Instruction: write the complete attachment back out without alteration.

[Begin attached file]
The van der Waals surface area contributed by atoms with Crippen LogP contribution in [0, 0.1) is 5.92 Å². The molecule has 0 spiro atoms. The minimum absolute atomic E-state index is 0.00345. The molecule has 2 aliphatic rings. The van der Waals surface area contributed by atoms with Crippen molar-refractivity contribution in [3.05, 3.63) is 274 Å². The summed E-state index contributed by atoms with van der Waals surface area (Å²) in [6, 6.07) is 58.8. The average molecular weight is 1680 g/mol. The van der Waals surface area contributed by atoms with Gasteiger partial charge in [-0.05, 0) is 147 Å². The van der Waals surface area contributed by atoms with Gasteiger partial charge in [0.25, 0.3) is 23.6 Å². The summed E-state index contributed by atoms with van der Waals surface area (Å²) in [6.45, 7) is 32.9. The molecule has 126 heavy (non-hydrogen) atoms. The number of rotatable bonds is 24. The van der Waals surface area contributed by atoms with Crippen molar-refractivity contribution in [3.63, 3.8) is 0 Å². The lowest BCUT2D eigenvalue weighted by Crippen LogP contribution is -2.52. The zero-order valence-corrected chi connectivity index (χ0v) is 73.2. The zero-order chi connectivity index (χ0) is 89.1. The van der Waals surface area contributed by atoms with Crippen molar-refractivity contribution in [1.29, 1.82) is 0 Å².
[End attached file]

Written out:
The van der Waals surface area contributed by atoms with Crippen LogP contribution in [0, 0.1) is 5.92 Å². The molecule has 0 spiro atoms. The minimum absolute atomic E-state index is 0.00345. The molecule has 2 aliphatic rings. The van der Waals surface area contributed by atoms with Crippen molar-refractivity contribution in [3.05, 3.63) is 274 Å². The summed E-state index contributed by atoms with van der Waals surface area (Å²) in [6, 6.07) is 58.8. The average molecular weight is 1680 g/mol. The van der Waals surface area contributed by atoms with Gasteiger partial charge in [-0.05, 0) is 147 Å². The van der Waals surface area contributed by atoms with Gasteiger partial charge in [0.25, 0.3) is 23.6 Å². The summed E-state index contributed by atoms with van der Waals surface area (Å²) in [6.45, 7) is 32.9. The molecule has 126 heavy (non-hydrogen) atoms. The number of rotatable bonds is 24. The van der Waals surface area contributed by atoms with Crippen molar-refractivity contribution in [3.63, 3.8) is 0 Å². The lowest BCUT2D eigenvalue weighted by Crippen LogP contribution is -2.52. The zero-order valence-corrected chi connectivity index (χ0v) is 73.2. The zero-order chi connectivity index (χ0) is 89.1. The van der Waals surface area contributed by atoms with Crippen molar-refractivity contribution in [1.29, 1.82) is 0 Å².